It sounds like your testing isn't the same, for example you stated that you get boost cut with very little throttle, but in the dyno case you weren't testing at very little throttle, but at wide-open-throttle, correct? Were those in the same gear? What about throttle traces in the data logs?
Thanks for the thoughts. As I read them, it makes sense.
To me, boost is boost - I can't create less boost if I have mashed the throttle wide open, so when I hit boost cut on the track day at mid throttle I was surprised.
If we're considering flat out power / flat out tuning, I want the dyno to replicate the "edge" of my car's capabilities. As we were going in cold, we didn't know that the car would make 2 bar easily without WOT (nor did we want it doing that!).
We do have trace logs of the track day, but they're irrelevant as we don't have the same for the dyno session.
My thoughts are that next steps need to be:
- repeat current "on road" behaviour - understand gearing and timing to hit observed boost
- replicate the same on the dyno... if the logs say it took X to hit Y boost in Z gear then we want to duplicate that on the dyno
- assuming we can get there, then we should be able to enhance the tune
What bugs me is that we really "stressed" the car on the dyno, or that's what it felt like. Hearing the car on the dyno vs. hearing it on the road, it seemed like a lot more effort - but perhaps that is just perception. I'm convinced it's something we're not doing right dyno side, because the mechanicals are the same... just annoying that we've seen it on two separate occasions with different dyno operators and we've not been able to make ends meet.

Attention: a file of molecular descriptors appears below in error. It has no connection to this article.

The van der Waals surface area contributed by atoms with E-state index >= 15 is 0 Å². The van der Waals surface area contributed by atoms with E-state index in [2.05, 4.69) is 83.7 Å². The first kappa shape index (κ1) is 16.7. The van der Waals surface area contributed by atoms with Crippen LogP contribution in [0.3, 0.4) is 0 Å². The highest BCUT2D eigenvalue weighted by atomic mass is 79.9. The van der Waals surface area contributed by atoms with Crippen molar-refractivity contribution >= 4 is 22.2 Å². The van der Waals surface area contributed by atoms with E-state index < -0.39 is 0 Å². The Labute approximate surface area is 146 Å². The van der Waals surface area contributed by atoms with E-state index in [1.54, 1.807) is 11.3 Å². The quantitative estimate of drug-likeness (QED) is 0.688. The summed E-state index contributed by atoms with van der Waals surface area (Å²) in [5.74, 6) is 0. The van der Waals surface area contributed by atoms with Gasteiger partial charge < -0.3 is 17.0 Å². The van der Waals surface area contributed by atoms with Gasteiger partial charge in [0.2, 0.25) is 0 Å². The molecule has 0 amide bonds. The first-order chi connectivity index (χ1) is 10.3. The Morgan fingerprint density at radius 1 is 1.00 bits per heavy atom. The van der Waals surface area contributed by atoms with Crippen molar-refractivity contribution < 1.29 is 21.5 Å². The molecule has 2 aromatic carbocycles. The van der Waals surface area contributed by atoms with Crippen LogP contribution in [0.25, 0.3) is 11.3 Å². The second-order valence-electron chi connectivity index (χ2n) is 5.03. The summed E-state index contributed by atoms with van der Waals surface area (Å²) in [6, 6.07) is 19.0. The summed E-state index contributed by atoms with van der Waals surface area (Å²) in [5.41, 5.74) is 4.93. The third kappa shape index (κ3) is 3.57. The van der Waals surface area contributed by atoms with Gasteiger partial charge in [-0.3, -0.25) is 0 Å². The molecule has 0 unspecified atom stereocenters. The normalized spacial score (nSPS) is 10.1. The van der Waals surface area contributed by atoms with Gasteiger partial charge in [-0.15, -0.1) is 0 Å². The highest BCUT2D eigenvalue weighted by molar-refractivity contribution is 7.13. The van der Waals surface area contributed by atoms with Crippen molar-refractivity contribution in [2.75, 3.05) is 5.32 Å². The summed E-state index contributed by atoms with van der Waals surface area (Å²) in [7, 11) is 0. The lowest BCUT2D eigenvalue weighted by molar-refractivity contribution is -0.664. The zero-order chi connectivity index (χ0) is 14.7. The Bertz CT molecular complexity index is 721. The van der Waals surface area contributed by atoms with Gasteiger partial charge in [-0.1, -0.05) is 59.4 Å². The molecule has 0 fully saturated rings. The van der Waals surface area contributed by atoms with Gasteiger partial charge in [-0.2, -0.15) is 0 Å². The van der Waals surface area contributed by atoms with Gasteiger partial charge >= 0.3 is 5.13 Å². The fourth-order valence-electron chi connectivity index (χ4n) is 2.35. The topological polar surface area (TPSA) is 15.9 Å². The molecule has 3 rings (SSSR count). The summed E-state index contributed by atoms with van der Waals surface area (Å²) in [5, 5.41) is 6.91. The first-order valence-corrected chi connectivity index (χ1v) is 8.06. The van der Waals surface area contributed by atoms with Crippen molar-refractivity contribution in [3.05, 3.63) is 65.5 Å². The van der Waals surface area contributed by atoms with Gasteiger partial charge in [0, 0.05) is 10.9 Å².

Anyway, thanks for your tips!
Were you solid state tuning on the dyno or was it all sweep tests?
I have to say that a 6 second run, especially on a hub dyno is a short run for a full sweep e.g. 1500-6500RPM. 6 second run give an acceleration rate of over 800rpm per second, if you watch some of the dyno operation webinars Andre comments that he usually starts using a rate of approx 500rpm per second. On my dyno (Dynapack) I usually vary tests starting about 500rpm per second dropping to about 400rpm per second, the only time I shorten the runs if there is excess heat or ignition break down or general problem solving.
On a rolling is there any chance you had traction issues? It sounds like you've not managed to load it on the dyno properly, where abouts in the UK are you?
If we focus on one car as it's a simpler setup, it was 6 second sweeps on a rolling road (not hub).
The car is based in the North West (sometimes London depending on where we're racing). I think you're up in Scotland aren't you (sure I remember that from a while back?!).
General consensus seems to be too short on the sweeps.
I'm doing some testing this weekend, so will try to get a better feel for the time it takes in real world to do a pull (as per David's comment) and see how that compares.
Yeah I'm just south of Glasgow so if your in the area feel free to pop by. Let us know how your testing goes